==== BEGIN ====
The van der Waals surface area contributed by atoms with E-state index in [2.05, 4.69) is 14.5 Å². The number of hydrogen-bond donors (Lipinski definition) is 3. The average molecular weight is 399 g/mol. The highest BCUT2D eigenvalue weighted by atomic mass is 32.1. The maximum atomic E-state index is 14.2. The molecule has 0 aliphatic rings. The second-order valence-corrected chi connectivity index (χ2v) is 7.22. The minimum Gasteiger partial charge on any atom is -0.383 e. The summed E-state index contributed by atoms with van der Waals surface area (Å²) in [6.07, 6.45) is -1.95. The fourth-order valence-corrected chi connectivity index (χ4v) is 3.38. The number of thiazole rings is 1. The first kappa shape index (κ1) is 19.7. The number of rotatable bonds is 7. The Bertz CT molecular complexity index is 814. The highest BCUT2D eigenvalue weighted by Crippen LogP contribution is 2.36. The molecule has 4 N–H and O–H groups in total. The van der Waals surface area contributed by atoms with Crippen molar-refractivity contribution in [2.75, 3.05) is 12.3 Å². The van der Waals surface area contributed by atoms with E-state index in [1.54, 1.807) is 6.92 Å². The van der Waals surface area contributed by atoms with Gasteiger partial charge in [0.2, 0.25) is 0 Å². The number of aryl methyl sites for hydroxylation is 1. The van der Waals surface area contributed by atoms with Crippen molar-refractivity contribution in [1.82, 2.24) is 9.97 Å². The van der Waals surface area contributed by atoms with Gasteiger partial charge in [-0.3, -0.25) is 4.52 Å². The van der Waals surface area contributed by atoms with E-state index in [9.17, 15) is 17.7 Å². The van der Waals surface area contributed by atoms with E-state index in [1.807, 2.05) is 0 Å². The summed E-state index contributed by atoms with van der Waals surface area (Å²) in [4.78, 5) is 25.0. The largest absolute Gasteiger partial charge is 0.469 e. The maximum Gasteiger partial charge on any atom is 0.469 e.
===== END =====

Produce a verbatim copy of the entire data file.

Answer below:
The van der Waals surface area contributed by atoms with E-state index in [2.05, 4.69) is 14.5 Å². The number of hydrogen-bond donors (Lipinski definition) is 3. The average molecular weight is 399 g/mol. The highest BCUT2D eigenvalue weighted by atomic mass is 32.1. The maximum atomic E-state index is 14.2. The molecule has 0 aliphatic rings. The second-order valence-corrected chi connectivity index (χ2v) is 7.22. The minimum Gasteiger partial charge on any atom is -0.383 e. The summed E-state index contributed by atoms with van der Waals surface area (Å²) in [6.07, 6.45) is -1.95. The fourth-order valence-corrected chi connectivity index (χ4v) is 3.38. The number of thiazole rings is 1. The first kappa shape index (κ1) is 19.7. The number of rotatable bonds is 7. The Bertz CT molecular complexity index is 814. The highest BCUT2D eigenvalue weighted by Crippen LogP contribution is 2.36. The molecule has 4 N–H and O–H groups in total. The van der Waals surface area contributed by atoms with Crippen molar-refractivity contribution in [2.75, 3.05) is 12.3 Å². The van der Waals surface area contributed by atoms with E-state index in [1.54, 1.807) is 6.92 Å². The van der Waals surface area contributed by atoms with Gasteiger partial charge in [0.2, 0.25) is 0 Å². The number of aryl methyl sites for hydroxylation is 1. The van der Waals surface area contributed by atoms with Crippen molar-refractivity contribution in [1.82, 2.24) is 9.97 Å². The van der Waals surface area contributed by atoms with Gasteiger partial charge in [-0.3, -0.25) is 4.52 Å². The van der Waals surface area contributed by atoms with E-state index in [9.17, 15) is 17.7 Å². The van der Waals surface area contributed by atoms with E-state index in [1.807, 2.05) is 0 Å². The summed E-state index contributed by atoms with van der Waals surface area (Å²) in [4.78, 5) is 25.0. The largest absolute Gasteiger partial charge is 0.469 e. The maximum Gasteiger partial charge on any atom is 0.469 e.